What about SPF?

The magic SPF or “sun protection factor” is based on multiples of one’s Minimal Erythema Dose, the number of minutes that your skin can be exposed to direct sunlight before identifiable redness occurs. Ideally, the SPF value relates to the ability of the sunscreen to filter out sunburn and cancer-causing UVB rays.

Modern sunscreens contain multiple chemicals that act individually to absorb solar energy to protect your skin. Each active ingredient has a determined “SPF value” based on its concentration. The sum of each of the active SPF values is the number then given for SPF of the finished product.

However, figuring out which SPF is optimal can seem daunting. The problem is that many of the FDA-approved protective ingredients capture the same wavelength rays as others. Since you cannot catch the same particle twice, the total SPF values often are misleading. In fact, a Sun Protection Factor of 100 is only marginally better than SPF 30 (blocking just 2% more UVB rays). With so many options out there, how can you choose the rating that’s healthiest for your skin?

In honor of Skin Cancer Awareness Month this May, James Beckman, MD, Board Certified Plastic Surgeon and Adjunct, Associate Clinical Professor-Dermatology Department at UAMS (Arkansas Medical School), helped decipher why SPF 43 is your sunscreen sweet spot

Here’s a video from Theraderm about this sunscreen:

The Magic Number

When formulating Theraderm ingredients, Dr. Beckman details that the odd number SPF 43 is the most effective sun protection for these reasons:

Each active ingredient traps different wavelengths than other actives

–Delivers the max non-oily moisturizing effect to the skin

–Provides the widest spectrum protection of both UVA (aging) and UVB (cancer-causing) wavelengths

Won’t burn or sting eyes if sweat or swimming causes migration

Theraderm Platinum Protection Facial Sunscreen SPF 43 holds this unique SPF number and includes zinc oxide to protect against UVA radiation. The tiny zinc particles act like millions of small mirrors on the surface of the skin to reflect the sun’s aging rays away.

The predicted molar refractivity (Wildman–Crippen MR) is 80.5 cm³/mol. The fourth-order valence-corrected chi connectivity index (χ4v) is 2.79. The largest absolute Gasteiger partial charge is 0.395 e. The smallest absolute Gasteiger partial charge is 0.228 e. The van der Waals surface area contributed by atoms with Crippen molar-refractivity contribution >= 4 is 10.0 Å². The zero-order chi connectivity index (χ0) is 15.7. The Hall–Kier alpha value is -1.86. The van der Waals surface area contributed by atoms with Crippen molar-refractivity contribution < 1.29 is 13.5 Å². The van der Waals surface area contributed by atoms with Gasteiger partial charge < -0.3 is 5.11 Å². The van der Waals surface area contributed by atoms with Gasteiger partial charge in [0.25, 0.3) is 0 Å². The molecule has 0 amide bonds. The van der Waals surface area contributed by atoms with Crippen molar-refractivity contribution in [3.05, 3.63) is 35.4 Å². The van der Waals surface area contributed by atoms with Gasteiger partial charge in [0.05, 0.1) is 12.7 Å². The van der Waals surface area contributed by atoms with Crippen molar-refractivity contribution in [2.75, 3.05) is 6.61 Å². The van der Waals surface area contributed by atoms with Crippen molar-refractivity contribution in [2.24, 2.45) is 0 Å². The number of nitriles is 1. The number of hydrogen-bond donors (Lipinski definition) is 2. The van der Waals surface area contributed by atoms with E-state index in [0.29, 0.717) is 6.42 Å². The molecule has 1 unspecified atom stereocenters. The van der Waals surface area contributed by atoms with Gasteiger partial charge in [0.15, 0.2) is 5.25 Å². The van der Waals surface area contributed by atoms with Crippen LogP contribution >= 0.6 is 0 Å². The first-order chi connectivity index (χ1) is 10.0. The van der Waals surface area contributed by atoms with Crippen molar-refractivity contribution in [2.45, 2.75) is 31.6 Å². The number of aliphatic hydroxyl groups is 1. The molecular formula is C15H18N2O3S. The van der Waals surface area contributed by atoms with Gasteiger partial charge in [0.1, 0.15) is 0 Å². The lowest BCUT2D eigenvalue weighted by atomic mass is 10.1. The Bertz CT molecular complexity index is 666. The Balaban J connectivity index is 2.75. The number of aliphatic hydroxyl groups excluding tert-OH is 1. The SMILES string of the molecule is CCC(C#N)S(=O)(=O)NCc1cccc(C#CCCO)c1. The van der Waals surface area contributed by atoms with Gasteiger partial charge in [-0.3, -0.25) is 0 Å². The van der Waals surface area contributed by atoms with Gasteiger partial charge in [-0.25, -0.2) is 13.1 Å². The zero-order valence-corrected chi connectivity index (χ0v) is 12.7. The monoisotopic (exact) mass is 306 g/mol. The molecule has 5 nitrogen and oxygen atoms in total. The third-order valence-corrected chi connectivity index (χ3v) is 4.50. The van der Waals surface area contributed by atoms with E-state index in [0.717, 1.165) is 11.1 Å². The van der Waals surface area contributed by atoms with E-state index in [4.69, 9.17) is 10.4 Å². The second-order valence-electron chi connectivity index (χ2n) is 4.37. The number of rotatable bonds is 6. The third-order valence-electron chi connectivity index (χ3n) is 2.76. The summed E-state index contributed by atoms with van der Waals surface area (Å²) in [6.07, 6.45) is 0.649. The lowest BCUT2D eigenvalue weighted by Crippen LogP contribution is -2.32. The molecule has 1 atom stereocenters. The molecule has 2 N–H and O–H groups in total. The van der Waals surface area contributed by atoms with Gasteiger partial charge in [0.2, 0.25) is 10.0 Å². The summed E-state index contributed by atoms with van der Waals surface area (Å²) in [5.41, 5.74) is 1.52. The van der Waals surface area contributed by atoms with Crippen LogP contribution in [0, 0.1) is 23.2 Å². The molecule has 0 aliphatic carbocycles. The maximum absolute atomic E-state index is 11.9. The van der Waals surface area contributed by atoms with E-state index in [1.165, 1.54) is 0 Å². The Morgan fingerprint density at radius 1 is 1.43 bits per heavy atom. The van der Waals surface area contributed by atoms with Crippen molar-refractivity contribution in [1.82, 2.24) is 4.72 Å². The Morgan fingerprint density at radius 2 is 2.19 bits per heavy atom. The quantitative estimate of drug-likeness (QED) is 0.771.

This sunscreen also provides UVB protection by using several different organic molecule types that actually absorb UVB energy and are broken down to take the damage so that skin doesn’t have to.

The basics of Theraderm Platinum Protection Facial Sunscreen SPF 43!

  • Broad-spectrum SPF 43 sunscreen that provides UVA/UVB sun protection
  • Does not clog pores or produce a white sheen
  • Lightweight formulation is perfect for application under make-up

Active Ingredients:

Does Not Contain:

  • Parabens
  • Oils
  • Fragrances


I LOVE  THERADERM Platinum Protection Facial Sunscreen SPF 43.  This product is one of the very few products that has delivered serious innovation. One of my biggest gripes with sunblock and sunscreens is that the product often drags on the skin when applying it and it leaves a white residue (whether cream or lotion) on the skin.
It makes smoothing out the white residue very difficult. The white residue also lingers on the face and it’s often that I have experienced sunscreen or sunblock getting in my eyes – and that hurts!

There is no difficulty in spreading Theraderm’s Platinum Protection Facial Sunscreen! It’s a thin liquid that spreads very easily and it vanishes really fast thanks to its speedy absorption. It feels smooth and it doesn’t irritate eyes at all. (YAY!!!). I have used this product on humid days, very hot days with high temperatures, and also under makeup. There’s no melting or leaking of the product due to humidity and scorching temperatures and the bliss of this product is that I can put on my foundation right after my application of this sunscreen.  My foundation’s color stays true and the sunscreen doesn’t interfere with my makeup application!  No pilling, no drag, no white residue! I LOVE IT!
I don’t say this lightly!  It’s not inexpensive but it works so exceptionally well that it’s worth the price. It’s much less than higher-end branded sunscreens- and you get more too!

You can buy it  at this link: https://theraderm.net/catalog/product/view/id/535/s/platinum-protection-facial-sunscreen/category/7/

Follow Theraderm on these social channels
Facebook: https://www.facebook.com/TheradermClinical
Twitter: https://twitter.com/theraderm
Pinterest: https://www.pinterest.com/TheradermSkin/